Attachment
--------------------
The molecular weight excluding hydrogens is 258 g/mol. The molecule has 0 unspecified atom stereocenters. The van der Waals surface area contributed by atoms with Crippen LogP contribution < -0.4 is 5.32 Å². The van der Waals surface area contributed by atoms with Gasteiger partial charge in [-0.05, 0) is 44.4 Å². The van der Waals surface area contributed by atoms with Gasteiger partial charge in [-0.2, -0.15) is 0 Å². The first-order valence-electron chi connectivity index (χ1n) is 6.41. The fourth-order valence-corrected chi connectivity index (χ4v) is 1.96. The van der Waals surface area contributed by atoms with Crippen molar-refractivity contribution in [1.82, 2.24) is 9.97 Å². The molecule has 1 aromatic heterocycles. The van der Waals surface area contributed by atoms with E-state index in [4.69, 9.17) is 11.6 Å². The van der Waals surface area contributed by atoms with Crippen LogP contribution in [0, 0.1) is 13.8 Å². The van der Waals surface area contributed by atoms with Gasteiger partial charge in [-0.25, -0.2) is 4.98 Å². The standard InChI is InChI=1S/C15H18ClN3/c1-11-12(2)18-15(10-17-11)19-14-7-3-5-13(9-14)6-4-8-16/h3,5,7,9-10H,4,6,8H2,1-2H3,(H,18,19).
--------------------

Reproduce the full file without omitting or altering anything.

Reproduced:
The molecular weight excluding hydrogens is 258 g/mol. The molecule has 0 unspecified atom stereocenters. The van der Waals surface area contributed by atoms with Crippen LogP contribution < -0.4 is 5.32 Å². The van der Waals surface area contributed by atoms with Gasteiger partial charge in [-0.05, 0) is 44.4 Å². The van der Waals surface area contributed by atoms with Gasteiger partial charge in [-0.2, -0.15) is 0 Å². The first-order valence-electron chi connectivity index (χ1n) is 6.41. The fourth-order valence-corrected chi connectivity index (χ4v) is 1.96. The van der Waals surface area contributed by atoms with Crippen molar-refractivity contribution in [1.82, 2.24) is 9.97 Å². The molecule has 1 aromatic heterocycles. The van der Waals surface area contributed by atoms with E-state index in [4.69, 9.17) is 11.6 Å². The van der Waals surface area contributed by atoms with Crippen LogP contribution in [0, 0.1) is 13.8 Å². The van der Waals surface area contributed by atoms with Gasteiger partial charge in [-0.25, -0.2) is 4.98 Å². The standard InChI is InChI=1S/C15H18ClN3/c1-11-12(2)18-15(10-17-11)19-14-7-3-5-13(9-14)6-4-8-16/h3,5,7,9-10H,4,6,8H2,1-2H3,(H,18,19).